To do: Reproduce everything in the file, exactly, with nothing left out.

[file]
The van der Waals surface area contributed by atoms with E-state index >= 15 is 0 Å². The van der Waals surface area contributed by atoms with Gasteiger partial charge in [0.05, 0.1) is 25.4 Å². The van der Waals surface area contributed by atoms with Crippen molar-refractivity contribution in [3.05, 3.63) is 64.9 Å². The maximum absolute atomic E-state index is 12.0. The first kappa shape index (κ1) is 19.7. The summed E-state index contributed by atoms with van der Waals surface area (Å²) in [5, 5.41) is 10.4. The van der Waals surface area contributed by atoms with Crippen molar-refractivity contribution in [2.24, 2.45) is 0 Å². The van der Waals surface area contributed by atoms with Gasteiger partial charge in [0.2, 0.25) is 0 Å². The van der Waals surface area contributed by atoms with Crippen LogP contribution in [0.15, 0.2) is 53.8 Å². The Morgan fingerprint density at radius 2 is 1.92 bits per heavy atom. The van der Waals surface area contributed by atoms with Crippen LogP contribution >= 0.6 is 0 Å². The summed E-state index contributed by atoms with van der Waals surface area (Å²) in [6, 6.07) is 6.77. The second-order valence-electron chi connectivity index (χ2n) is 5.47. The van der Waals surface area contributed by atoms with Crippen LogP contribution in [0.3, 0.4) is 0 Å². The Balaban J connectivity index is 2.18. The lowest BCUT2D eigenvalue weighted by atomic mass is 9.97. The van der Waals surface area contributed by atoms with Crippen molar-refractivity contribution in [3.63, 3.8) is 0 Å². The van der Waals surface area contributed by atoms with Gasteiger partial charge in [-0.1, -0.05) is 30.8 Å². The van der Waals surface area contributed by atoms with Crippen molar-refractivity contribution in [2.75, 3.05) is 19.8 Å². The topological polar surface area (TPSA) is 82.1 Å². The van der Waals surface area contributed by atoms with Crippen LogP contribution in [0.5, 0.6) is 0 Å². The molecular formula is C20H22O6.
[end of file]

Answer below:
The van der Waals surface area contributed by atoms with E-state index >= 15 is 0 Å². The van der Waals surface area contributed by atoms with Gasteiger partial charge in [0.05, 0.1) is 25.4 Å². The van der Waals surface area contributed by atoms with Crippen molar-refractivity contribution in [3.05, 3.63) is 64.9 Å². The maximum absolute atomic E-state index is 12.0. The first kappa shape index (κ1) is 19.7. The summed E-state index contributed by atoms with van der Waals surface area (Å²) in [5, 5.41) is 10.4. The van der Waals surface area contributed by atoms with Crippen molar-refractivity contribution in [2.24, 2.45) is 0 Å². The van der Waals surface area contributed by atoms with Gasteiger partial charge in [0.2, 0.25) is 0 Å². The van der Waals surface area contributed by atoms with Crippen LogP contribution in [0.15, 0.2) is 53.8 Å². The Morgan fingerprint density at radius 2 is 1.92 bits per heavy atom. The van der Waals surface area contributed by atoms with Crippen LogP contribution >= 0.6 is 0 Å². The summed E-state index contributed by atoms with van der Waals surface area (Å²) in [6, 6.07) is 6.77. The second-order valence-electron chi connectivity index (χ2n) is 5.47. The van der Waals surface area contributed by atoms with Crippen LogP contribution in [0.3, 0.4) is 0 Å². The Balaban J connectivity index is 2.18. The lowest BCUT2D eigenvalue weighted by atomic mass is 9.97. The van der Waals surface area contributed by atoms with Crippen molar-refractivity contribution in [3.63, 3.8) is 0 Å². The van der Waals surface area contributed by atoms with Gasteiger partial charge in [-0.1, -0.05) is 30.8 Å². The van der Waals surface area contributed by atoms with Crippen molar-refractivity contribution in [2.75, 3.05) is 19.8 Å². The topological polar surface area (TPSA) is 82.1 Å². The van der Waals surface area contributed by atoms with Crippen LogP contribution in [0.5, 0.6) is 0 Å². The molecular formula is C20H22O6.